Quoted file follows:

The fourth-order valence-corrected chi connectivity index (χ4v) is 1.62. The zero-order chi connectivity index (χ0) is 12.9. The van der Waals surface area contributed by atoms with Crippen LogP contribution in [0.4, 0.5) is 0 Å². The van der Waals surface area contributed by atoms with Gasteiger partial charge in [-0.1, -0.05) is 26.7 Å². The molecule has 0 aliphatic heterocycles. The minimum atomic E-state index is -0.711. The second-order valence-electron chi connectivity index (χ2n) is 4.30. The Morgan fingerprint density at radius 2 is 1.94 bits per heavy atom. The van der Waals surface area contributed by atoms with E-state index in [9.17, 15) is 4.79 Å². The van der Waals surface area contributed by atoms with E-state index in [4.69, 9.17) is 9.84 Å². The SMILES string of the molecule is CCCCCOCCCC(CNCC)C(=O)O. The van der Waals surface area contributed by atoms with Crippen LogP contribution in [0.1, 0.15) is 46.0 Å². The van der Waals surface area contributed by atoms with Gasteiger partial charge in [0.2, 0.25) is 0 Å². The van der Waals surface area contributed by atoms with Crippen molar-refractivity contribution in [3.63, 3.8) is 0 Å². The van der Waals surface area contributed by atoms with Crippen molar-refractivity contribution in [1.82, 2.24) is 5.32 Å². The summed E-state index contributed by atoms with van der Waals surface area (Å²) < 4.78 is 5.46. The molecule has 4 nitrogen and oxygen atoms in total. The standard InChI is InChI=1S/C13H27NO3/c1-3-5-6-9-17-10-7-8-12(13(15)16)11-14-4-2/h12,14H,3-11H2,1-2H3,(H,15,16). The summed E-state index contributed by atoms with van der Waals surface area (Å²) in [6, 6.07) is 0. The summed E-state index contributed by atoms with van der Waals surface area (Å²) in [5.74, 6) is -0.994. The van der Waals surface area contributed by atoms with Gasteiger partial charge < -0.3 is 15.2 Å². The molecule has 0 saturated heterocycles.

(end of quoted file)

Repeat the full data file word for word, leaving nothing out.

The fourth-order valence-corrected chi connectivity index (χ4v) is 1.62. The zero-order chi connectivity index (χ0) is 12.9. The van der Waals surface area contributed by atoms with Crippen LogP contribution in [0.4, 0.5) is 0 Å². The van der Waals surface area contributed by atoms with Gasteiger partial charge in [-0.1, -0.05) is 26.7 Å². The molecule has 0 aliphatic heterocycles. The minimum atomic E-state index is -0.711. The second-order valence-electron chi connectivity index (χ2n) is 4.30. The Morgan fingerprint density at radius 2 is 1.94 bits per heavy atom. The van der Waals surface area contributed by atoms with E-state index in [9.17, 15) is 4.79 Å². The van der Waals surface area contributed by atoms with E-state index in [4.69, 9.17) is 9.84 Å². The SMILES string of the molecule is CCCCCOCCCC(CNCC)C(=O)O. The van der Waals surface area contributed by atoms with Crippen LogP contribution in [0.1, 0.15) is 46.0 Å². The van der Waals surface area contributed by atoms with Gasteiger partial charge in [0.2, 0.25) is 0 Å². The van der Waals surface area contributed by atoms with Crippen molar-refractivity contribution in [3.63, 3.8) is 0 Å². The van der Waals surface area contributed by atoms with Crippen molar-refractivity contribution in [1.82, 2.24) is 5.32 Å². The summed E-state index contributed by atoms with van der Waals surface area (Å²) < 4.78 is 5.46. The molecule has 4 nitrogen and oxygen atoms in total. The standard InChI is InChI=1S/C13H27NO3/c1-3-5-6-9-17-10-7-8-12(13(15)16)11-14-4-2/h12,14H,3-11H2,1-2H3,(H,15,16). The summed E-state index contributed by atoms with van der Waals surface area (Å²) in [6, 6.07) is 0. The summed E-state index contributed by atoms with van der Waals surface area (Å²) in [5.74, 6) is -0.994. The van der Waals surface area contributed by atoms with Gasteiger partial charge < -0.3 is 15.2 Å². The molecule has 0 saturated heterocycles.